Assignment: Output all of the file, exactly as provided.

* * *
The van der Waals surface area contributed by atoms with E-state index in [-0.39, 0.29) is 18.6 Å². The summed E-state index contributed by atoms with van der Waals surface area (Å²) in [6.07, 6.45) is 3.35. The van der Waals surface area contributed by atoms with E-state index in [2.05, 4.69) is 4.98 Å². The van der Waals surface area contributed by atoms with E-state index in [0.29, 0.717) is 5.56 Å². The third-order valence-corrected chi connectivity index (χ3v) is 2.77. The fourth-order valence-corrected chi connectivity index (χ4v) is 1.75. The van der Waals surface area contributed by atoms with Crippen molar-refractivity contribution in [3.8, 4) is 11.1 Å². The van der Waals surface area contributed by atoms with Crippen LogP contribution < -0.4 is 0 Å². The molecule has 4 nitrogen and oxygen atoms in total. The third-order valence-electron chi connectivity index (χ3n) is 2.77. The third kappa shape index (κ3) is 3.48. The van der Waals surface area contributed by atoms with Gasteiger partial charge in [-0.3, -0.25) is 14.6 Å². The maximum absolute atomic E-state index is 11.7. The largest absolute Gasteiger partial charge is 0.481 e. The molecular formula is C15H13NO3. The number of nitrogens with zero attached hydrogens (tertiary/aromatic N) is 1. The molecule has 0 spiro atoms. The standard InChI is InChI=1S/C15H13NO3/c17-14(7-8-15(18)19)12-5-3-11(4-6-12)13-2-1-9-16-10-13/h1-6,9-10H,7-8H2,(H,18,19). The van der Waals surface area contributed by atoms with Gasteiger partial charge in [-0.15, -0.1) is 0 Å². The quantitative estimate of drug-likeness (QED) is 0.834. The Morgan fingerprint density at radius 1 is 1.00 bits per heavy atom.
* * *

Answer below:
The van der Waals surface area contributed by atoms with E-state index in [-0.39, 0.29) is 18.6 Å². The summed E-state index contributed by atoms with van der Waals surface area (Å²) in [6.07, 6.45) is 3.35. The van der Waals surface area contributed by atoms with E-state index in [2.05, 4.69) is 4.98 Å². The van der Waals surface area contributed by atoms with E-state index in [0.29, 0.717) is 5.56 Å². The third-order valence-corrected chi connectivity index (χ3v) is 2.77. The fourth-order valence-corrected chi connectivity index (χ4v) is 1.75. The van der Waals surface area contributed by atoms with Crippen molar-refractivity contribution in [3.8, 4) is 11.1 Å². The van der Waals surface area contributed by atoms with Crippen LogP contribution < -0.4 is 0 Å². The molecule has 4 nitrogen and oxygen atoms in total. The third-order valence-electron chi connectivity index (χ3n) is 2.77. The third kappa shape index (κ3) is 3.48. The van der Waals surface area contributed by atoms with Gasteiger partial charge in [-0.3, -0.25) is 14.6 Å². The maximum absolute atomic E-state index is 11.7. The largest absolute Gasteiger partial charge is 0.481 e. The molecular formula is C15H13NO3. The number of nitrogens with zero attached hydrogens (tertiary/aromatic N) is 1. The molecule has 0 spiro atoms. The standard InChI is InChI=1S/C15H13NO3/c17-14(7-8-15(18)19)12-5-3-11(4-6-12)13-2-1-9-16-10-13/h1-6,9-10H,7-8H2,(H,18,19). The van der Waals surface area contributed by atoms with Gasteiger partial charge in [-0.15, -0.1) is 0 Å². The quantitative estimate of drug-likeness (QED) is 0.834. The Morgan fingerprint density at radius 1 is 1.00 bits per heavy atom.